H2Insider recently measured overall sentiment of the general population towards hot tubs. In our survey of the general population, we measured attitudes about hot tubs in comparison to other large-ticket, discretionary expenditures. The other products listed were: Camper/Trailer, Motorcycle, Boat, Second Home, Vacation Property, ATV, Luxury Car.
When people were asked “Please rank the following in the order which you would be most likely purchase them,” a hot tub was either #1 or #2 for over 27% of people. Only Camper/Trailer, Vacation Property, and Luxury Car were higher in terms of being a top priority. This is a strong indicator that among other large discretionary purchase options, hot tubs are a product that a significant percentage of consumers would like to purchase.
There are some significant challenges for hot tubs. In the same H2Insider survey mentioned above, respondents were asked to indicate their interest level in owning a spa. Just under 8% of people indicated that they were very interested and 19% indicated that they were somewhat interested.
These numbers nearly mirror the numbers of people who reported to actually own or who have owned a spa. This unfortunately does not show that there is currently significant unmet demand. So, the challenge for spa dealers and manufacturers is to find ways 1) to enhance demand and frequency of purchase with those already interested and 2) to move those with less interest in hot tub ownership into the somewhat and very interested pools.
Another somewhat unfortunate finding of our study was that 37% of total respondents indicated they were very uninterested and nearly 14% were somewhat uninterested in spa ownership. The specific reasons for this will be discussed in future articles, but in summary this means that hot tubs are unlikely to appeal to over 50% of the general population in the short term.
Additionally, 21% of respondents were neutral, which is a fairly large result for this answer type. An answer of neutral may signify general apathy or a lack of education about the product category. However, this group, comprised of tens of millions in the US alone, also represents an incredible opportunity. If spa retailers and the industry can discover ways to create awareness within this group, we could see tremendous growth.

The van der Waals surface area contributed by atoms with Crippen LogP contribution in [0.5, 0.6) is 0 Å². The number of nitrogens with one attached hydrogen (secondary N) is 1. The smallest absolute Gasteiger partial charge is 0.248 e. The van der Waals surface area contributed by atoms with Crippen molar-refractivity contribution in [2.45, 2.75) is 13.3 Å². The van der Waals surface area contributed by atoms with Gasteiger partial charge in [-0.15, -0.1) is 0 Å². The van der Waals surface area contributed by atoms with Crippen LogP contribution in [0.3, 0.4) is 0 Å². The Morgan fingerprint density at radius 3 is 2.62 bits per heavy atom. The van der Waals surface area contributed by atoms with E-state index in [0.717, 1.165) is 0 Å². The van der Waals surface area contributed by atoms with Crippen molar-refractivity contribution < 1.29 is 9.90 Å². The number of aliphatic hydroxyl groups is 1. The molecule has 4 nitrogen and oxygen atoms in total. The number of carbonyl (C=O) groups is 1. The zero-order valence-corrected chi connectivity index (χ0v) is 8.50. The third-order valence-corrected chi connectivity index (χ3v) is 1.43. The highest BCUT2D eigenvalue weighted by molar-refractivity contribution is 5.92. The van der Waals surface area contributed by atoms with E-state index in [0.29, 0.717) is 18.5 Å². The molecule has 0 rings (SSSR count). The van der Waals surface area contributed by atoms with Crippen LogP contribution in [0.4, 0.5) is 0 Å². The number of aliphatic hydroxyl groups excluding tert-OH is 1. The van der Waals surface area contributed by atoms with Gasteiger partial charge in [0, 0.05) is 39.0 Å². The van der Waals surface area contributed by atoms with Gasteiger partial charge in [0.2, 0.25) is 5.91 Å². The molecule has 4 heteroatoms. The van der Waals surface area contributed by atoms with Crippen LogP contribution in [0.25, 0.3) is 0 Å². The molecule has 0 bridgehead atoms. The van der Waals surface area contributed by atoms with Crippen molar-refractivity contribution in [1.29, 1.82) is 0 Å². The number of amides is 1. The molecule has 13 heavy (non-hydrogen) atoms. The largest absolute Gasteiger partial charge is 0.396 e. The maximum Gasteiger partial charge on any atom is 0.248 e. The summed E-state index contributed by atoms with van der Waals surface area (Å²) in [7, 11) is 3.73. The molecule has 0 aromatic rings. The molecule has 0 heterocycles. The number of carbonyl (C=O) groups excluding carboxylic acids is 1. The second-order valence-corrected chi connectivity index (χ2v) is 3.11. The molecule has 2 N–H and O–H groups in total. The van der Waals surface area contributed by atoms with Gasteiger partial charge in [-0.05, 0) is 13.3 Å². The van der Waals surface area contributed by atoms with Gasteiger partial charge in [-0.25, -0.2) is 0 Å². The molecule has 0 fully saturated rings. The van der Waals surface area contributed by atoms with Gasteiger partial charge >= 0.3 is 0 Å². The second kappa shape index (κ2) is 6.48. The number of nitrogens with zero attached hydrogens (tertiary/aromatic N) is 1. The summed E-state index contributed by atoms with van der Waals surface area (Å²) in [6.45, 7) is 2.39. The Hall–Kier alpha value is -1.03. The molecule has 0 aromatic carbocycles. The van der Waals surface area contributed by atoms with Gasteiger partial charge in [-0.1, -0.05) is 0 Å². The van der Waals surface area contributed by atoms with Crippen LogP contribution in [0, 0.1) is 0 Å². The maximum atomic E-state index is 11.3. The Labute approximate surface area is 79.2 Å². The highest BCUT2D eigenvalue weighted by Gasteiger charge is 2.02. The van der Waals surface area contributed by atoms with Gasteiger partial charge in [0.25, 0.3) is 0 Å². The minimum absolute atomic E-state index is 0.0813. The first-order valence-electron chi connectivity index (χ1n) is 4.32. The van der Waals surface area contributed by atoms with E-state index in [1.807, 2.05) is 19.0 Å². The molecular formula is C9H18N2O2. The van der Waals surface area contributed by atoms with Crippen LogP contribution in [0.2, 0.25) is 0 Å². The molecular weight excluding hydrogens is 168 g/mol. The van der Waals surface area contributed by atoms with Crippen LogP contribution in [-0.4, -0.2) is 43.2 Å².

It stands to reason that there are likely some negative perceptions, general disinterest, and a lack of knowledge about the hot tub category to overcome. Better business practices, better product features, enhanced category education and promotion, along with other industry improvements, however, are sure to help address these impediments.
After years of decline from 2008 to a low point around 2011, the product category is showing promise. The overall outlook for hot tubs is positive. In the US, the trend is beginning to turn upwards, and in other parts of the world, the trend is going way up.
Looking at the current trends only, there appears to be modest opportunity for hot tub businesses. So, if we as an industry continue to do things the way they have always been done, we are likely to continue to see an environment where 8% to 18% of the population considers buying a hot tub. However, there is a huge opportunity in the 21% of those who are currently neutral. If spa retailers and the industry can discover ways to create awareness within this group, we could see tremendous growth.
Business visionary Peter F. Drucker once said, “The best way to predict your future is to create it.” With hard work, focused strategy, smart marketing, great customer service, and investment in quality products, our industry—and each business within it—can and should continue to grow.